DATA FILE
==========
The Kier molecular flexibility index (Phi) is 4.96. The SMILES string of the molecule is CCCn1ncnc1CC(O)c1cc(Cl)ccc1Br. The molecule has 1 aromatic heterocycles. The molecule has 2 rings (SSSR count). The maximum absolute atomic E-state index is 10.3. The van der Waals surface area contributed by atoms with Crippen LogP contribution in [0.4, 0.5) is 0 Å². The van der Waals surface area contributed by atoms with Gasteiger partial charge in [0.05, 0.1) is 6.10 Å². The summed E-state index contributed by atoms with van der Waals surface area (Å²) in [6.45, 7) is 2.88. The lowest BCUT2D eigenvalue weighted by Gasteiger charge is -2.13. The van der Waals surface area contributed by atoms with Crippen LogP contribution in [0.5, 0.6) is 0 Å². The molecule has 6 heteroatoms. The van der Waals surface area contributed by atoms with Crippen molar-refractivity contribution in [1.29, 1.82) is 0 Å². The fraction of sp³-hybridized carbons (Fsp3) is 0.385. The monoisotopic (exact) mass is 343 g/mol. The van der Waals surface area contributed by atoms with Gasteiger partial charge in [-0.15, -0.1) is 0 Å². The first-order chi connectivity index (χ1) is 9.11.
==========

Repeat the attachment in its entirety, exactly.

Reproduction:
The Kier molecular flexibility index (Phi) is 4.96. The SMILES string of the molecule is CCCn1ncnc1CC(O)c1cc(Cl)ccc1Br. The molecule has 1 aromatic heterocycles. The molecule has 2 rings (SSSR count). The maximum absolute atomic E-state index is 10.3. The van der Waals surface area contributed by atoms with Crippen LogP contribution in [0.4, 0.5) is 0 Å². The van der Waals surface area contributed by atoms with Gasteiger partial charge in [0.05, 0.1) is 6.10 Å². The summed E-state index contributed by atoms with van der Waals surface area (Å²) in [6.45, 7) is 2.88. The lowest BCUT2D eigenvalue weighted by Gasteiger charge is -2.13. The van der Waals surface area contributed by atoms with Crippen LogP contribution in [0.5, 0.6) is 0 Å². The molecule has 6 heteroatoms. The van der Waals surface area contributed by atoms with Crippen molar-refractivity contribution in [1.29, 1.82) is 0 Å². The fraction of sp³-hybridized carbons (Fsp3) is 0.385. The monoisotopic (exact) mass is 343 g/mol. The van der Waals surface area contributed by atoms with Gasteiger partial charge in [-0.15, -0.1) is 0 Å². The first-order chi connectivity index (χ1) is 9.11.